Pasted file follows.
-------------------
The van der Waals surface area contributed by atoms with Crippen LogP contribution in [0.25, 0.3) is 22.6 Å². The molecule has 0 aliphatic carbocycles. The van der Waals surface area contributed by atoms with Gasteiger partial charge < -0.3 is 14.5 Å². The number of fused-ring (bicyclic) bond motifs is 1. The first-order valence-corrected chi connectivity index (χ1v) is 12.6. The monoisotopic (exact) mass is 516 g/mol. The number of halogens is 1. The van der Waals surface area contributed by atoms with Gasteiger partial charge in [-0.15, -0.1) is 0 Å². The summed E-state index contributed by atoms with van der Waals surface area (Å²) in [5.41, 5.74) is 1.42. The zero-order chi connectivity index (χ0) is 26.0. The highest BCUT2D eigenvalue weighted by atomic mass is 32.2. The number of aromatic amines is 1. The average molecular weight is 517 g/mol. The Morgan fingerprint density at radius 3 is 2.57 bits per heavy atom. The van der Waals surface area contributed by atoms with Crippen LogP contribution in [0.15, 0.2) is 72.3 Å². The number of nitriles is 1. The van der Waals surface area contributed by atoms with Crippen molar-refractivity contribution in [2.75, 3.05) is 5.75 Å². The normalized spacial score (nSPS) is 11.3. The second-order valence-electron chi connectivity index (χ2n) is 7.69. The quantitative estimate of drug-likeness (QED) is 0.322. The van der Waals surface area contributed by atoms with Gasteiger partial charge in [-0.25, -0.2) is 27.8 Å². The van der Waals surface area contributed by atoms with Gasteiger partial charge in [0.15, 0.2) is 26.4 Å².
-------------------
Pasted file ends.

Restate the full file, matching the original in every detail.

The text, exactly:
The van der Waals surface area contributed by atoms with Crippen LogP contribution in [0.25, 0.3) is 22.6 Å². The molecule has 0 aliphatic carbocycles. The van der Waals surface area contributed by atoms with Gasteiger partial charge < -0.3 is 14.5 Å². The number of fused-ring (bicyclic) bond motifs is 1. The first-order valence-corrected chi connectivity index (χ1v) is 12.6. The monoisotopic (exact) mass is 516 g/mol. The number of halogens is 1. The van der Waals surface area contributed by atoms with Gasteiger partial charge in [-0.15, -0.1) is 0 Å². The summed E-state index contributed by atoms with van der Waals surface area (Å²) in [5.41, 5.74) is 1.42. The zero-order chi connectivity index (χ0) is 26.0. The highest BCUT2D eigenvalue weighted by atomic mass is 32.2. The number of aromatic amines is 1. The average molecular weight is 517 g/mol. The Morgan fingerprint density at radius 3 is 2.57 bits per heavy atom. The van der Waals surface area contributed by atoms with Crippen LogP contribution in [0.15, 0.2) is 72.3 Å². The number of nitriles is 1. The van der Waals surface area contributed by atoms with Crippen molar-refractivity contribution in [2.75, 3.05) is 5.75 Å². The normalized spacial score (nSPS) is 11.3. The second-order valence-electron chi connectivity index (χ2n) is 7.69. The quantitative estimate of drug-likeness (QED) is 0.322. The van der Waals surface area contributed by atoms with Gasteiger partial charge in [-0.25, -0.2) is 27.8 Å². The van der Waals surface area contributed by atoms with Gasteiger partial charge in [0.15, 0.2) is 26.4 Å².